About 20 administrative and technical workers of an electrical switchboard company in Ipoh paid the price of placing too much trust and loyalty on their employer.
Once a bustling company of over 80 – 100 workers, Kinta Switchgear (KSG) was wound up in the middle of 2019, that is before the pandemic, but the workers were not informed. The company continued functioning as normal, the only catch being that salaries were not paid in full. The workforce began to shrink after that.
One and a half years later, in early 2021, the employer wrote a lengthy letter to the workers, about the dire financial straits of the company, in passing mentioning the winding up order against it. With the much reduced and unreliable salary payments more workers left in search of employment elsewhere.
But about 20 workers mostly with 20 years of service or more stayed on in support of the employer, keeping operations going, all the while believing in the promises of the employer to settle all salary balances on the many deadlines he set. The salary assistance program of SOCSO procured by the employer for the workers of the company also encouraged the workers to stay on.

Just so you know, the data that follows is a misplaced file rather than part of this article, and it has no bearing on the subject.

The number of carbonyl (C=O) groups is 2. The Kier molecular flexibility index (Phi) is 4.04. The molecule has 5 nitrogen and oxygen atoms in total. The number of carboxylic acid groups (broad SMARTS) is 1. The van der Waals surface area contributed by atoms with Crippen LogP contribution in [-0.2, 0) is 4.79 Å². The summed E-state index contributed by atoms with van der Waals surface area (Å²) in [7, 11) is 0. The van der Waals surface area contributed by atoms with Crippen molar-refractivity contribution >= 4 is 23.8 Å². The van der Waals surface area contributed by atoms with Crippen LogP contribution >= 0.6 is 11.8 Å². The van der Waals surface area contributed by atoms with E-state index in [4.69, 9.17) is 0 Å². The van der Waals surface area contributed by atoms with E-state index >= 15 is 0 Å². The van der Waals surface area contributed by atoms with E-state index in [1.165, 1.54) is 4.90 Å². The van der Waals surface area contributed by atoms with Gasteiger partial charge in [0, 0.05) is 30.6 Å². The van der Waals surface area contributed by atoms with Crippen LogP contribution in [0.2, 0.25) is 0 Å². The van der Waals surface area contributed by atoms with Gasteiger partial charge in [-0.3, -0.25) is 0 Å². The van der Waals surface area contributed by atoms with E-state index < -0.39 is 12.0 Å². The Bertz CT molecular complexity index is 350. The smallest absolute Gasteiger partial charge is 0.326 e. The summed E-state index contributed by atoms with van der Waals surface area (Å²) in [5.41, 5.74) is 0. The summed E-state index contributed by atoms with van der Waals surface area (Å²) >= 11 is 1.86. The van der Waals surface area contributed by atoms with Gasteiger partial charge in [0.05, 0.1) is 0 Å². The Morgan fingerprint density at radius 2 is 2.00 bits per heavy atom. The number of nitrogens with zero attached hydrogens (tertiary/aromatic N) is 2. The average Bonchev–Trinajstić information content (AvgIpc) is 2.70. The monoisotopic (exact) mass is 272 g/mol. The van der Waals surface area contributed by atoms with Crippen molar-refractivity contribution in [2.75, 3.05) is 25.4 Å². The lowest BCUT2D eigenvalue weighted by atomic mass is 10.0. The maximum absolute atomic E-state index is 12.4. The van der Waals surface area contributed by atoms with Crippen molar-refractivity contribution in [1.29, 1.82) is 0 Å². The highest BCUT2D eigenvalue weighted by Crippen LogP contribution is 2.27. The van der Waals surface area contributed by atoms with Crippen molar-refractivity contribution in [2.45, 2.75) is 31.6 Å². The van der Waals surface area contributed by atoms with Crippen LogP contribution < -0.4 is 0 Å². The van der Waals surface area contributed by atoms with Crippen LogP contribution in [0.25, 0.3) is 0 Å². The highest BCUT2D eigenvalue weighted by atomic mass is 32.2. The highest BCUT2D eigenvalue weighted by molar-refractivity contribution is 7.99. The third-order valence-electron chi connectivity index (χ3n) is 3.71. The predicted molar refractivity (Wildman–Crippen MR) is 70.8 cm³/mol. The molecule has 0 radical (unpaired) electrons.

Insolvency laws say that companies that are winding up should immediately terminate contracts of employment and cease operations, but KSG breached these laws by continuing to function for 2 ½ years before finally giving retrenchment notices to their remaining workers in December 2021. The employer gave further assurances of settlement of all outstanding wages, and retrenchment benefits by the middle of February 2022.
But no payments were made by the employer and it was only then that the workers felt deceived. They felt they had been used by the employer for over two years to help shore up his financial situation at the expense of their own welfare, and in violation of their rights. Workers question the silence and inaction of the Insolvency Department in protecting the workers.
It remains to be seen whether upon liquidation of the company’s assets, the workers will be paid the unpaid wages of over RM20,000 each, and retrenchment benefits.
The workers of KSG feel betrayed by their employer and say in hindsight that they shouldn’t have trusted their boss, that they should have left the company a year ago and found another job. They feel that a caring and responsible employer would have advised the workers much earlier to leave for jobs elsewhere, or like an employer they know of, mortgaged his own property to pay his workers’ outstanding salaries.
Parti Sosialis Malaysia